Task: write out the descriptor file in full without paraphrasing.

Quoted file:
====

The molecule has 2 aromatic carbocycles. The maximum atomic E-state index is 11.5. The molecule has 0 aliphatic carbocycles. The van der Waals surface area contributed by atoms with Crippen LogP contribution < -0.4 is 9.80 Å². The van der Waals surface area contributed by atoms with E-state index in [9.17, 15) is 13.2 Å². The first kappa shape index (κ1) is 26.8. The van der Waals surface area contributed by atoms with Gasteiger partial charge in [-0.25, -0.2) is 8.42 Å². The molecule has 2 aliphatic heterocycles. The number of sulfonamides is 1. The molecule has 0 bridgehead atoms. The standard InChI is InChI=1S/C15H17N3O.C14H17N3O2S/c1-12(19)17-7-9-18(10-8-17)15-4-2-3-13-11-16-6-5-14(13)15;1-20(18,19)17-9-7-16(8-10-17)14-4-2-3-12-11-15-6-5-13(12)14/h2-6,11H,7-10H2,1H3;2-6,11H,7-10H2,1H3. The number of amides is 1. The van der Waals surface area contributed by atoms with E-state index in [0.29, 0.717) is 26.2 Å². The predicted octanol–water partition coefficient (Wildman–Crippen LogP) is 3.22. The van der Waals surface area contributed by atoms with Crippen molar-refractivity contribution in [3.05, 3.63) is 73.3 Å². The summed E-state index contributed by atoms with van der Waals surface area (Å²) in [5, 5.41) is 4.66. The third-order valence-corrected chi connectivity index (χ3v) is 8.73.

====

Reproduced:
The molecule has 2 aromatic carbocycles. The maximum atomic E-state index is 11.5. The molecule has 0 aliphatic carbocycles. The van der Waals surface area contributed by atoms with Crippen LogP contribution < -0.4 is 9.80 Å². The van der Waals surface area contributed by atoms with E-state index in [9.17, 15) is 13.2 Å². The first kappa shape index (κ1) is 26.8. The van der Waals surface area contributed by atoms with Gasteiger partial charge in [-0.25, -0.2) is 8.42 Å². The molecule has 2 aliphatic heterocycles. The number of sulfonamides is 1. The molecule has 0 bridgehead atoms. The standard InChI is InChI=1S/C15H17N3O.C14H17N3O2S/c1-12(19)17-7-9-18(10-8-17)15-4-2-3-13-11-16-6-5-14(13)15;1-20(18,19)17-9-7-16(8-10-17)14-4-2-3-12-11-15-6-5-13(12)14/h2-6,11H,7-10H2,1H3;2-6,11H,7-10H2,1H3. The number of amides is 1. The van der Waals surface area contributed by atoms with E-state index in [0.29, 0.717) is 26.2 Å². The predicted octanol–water partition coefficient (Wildman–Crippen LogP) is 3.22. The van der Waals surface area contributed by atoms with Crippen molar-refractivity contribution in [3.05, 3.63) is 73.3 Å². The summed E-state index contributed by atoms with van der Waals surface area (Å²) in [5, 5.41) is 4.66. The third-order valence-corrected chi connectivity index (χ3v) is 8.73.